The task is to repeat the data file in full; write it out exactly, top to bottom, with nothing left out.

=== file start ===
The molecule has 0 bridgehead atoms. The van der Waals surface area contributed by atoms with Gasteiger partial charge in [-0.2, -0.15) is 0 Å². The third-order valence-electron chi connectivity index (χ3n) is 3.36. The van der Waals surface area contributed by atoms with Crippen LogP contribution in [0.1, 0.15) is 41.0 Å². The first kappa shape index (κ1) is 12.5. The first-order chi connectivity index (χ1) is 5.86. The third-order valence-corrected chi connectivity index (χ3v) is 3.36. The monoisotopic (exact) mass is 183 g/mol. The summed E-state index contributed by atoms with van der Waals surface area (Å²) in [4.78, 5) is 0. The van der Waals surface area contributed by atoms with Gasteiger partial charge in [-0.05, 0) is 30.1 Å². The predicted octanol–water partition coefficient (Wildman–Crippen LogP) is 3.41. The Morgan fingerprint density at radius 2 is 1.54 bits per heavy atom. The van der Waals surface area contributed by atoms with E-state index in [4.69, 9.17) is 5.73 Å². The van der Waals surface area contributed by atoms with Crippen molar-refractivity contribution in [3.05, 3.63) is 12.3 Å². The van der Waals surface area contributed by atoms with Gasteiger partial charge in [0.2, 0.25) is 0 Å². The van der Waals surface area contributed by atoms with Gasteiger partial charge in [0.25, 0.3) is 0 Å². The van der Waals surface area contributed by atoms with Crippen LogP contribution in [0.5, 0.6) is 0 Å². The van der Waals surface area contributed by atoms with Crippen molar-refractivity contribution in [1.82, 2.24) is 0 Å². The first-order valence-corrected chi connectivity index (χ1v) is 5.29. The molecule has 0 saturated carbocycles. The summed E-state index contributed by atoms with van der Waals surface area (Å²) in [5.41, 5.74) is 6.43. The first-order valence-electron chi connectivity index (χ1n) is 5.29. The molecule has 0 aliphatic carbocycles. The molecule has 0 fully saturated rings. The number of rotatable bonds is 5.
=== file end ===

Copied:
The molecule has 0 bridgehead atoms. The van der Waals surface area contributed by atoms with Gasteiger partial charge in [-0.2, -0.15) is 0 Å². The third-order valence-electron chi connectivity index (χ3n) is 3.36. The van der Waals surface area contributed by atoms with Crippen LogP contribution in [0.1, 0.15) is 41.0 Å². The first kappa shape index (κ1) is 12.5. The first-order chi connectivity index (χ1) is 5.86. The third-order valence-corrected chi connectivity index (χ3v) is 3.36. The monoisotopic (exact) mass is 183 g/mol. The summed E-state index contributed by atoms with van der Waals surface area (Å²) in [4.78, 5) is 0. The van der Waals surface area contributed by atoms with Gasteiger partial charge in [-0.05, 0) is 30.1 Å². The predicted octanol–water partition coefficient (Wildman–Crippen LogP) is 3.41. The Morgan fingerprint density at radius 2 is 1.54 bits per heavy atom. The van der Waals surface area contributed by atoms with E-state index in [4.69, 9.17) is 5.73 Å². The van der Waals surface area contributed by atoms with Crippen molar-refractivity contribution in [3.05, 3.63) is 12.3 Å². The van der Waals surface area contributed by atoms with Gasteiger partial charge in [0.2, 0.25) is 0 Å². The van der Waals surface area contributed by atoms with Gasteiger partial charge in [0.25, 0.3) is 0 Å². The van der Waals surface area contributed by atoms with Crippen LogP contribution in [0.5, 0.6) is 0 Å². The van der Waals surface area contributed by atoms with Crippen molar-refractivity contribution in [1.82, 2.24) is 0 Å². The first-order valence-corrected chi connectivity index (χ1v) is 5.29. The molecule has 0 saturated carbocycles. The summed E-state index contributed by atoms with van der Waals surface area (Å²) in [5.41, 5.74) is 6.43. The first-order valence-electron chi connectivity index (χ1n) is 5.29. The molecule has 0 aliphatic carbocycles. The molecule has 0 fully saturated rings. The number of rotatable bonds is 5.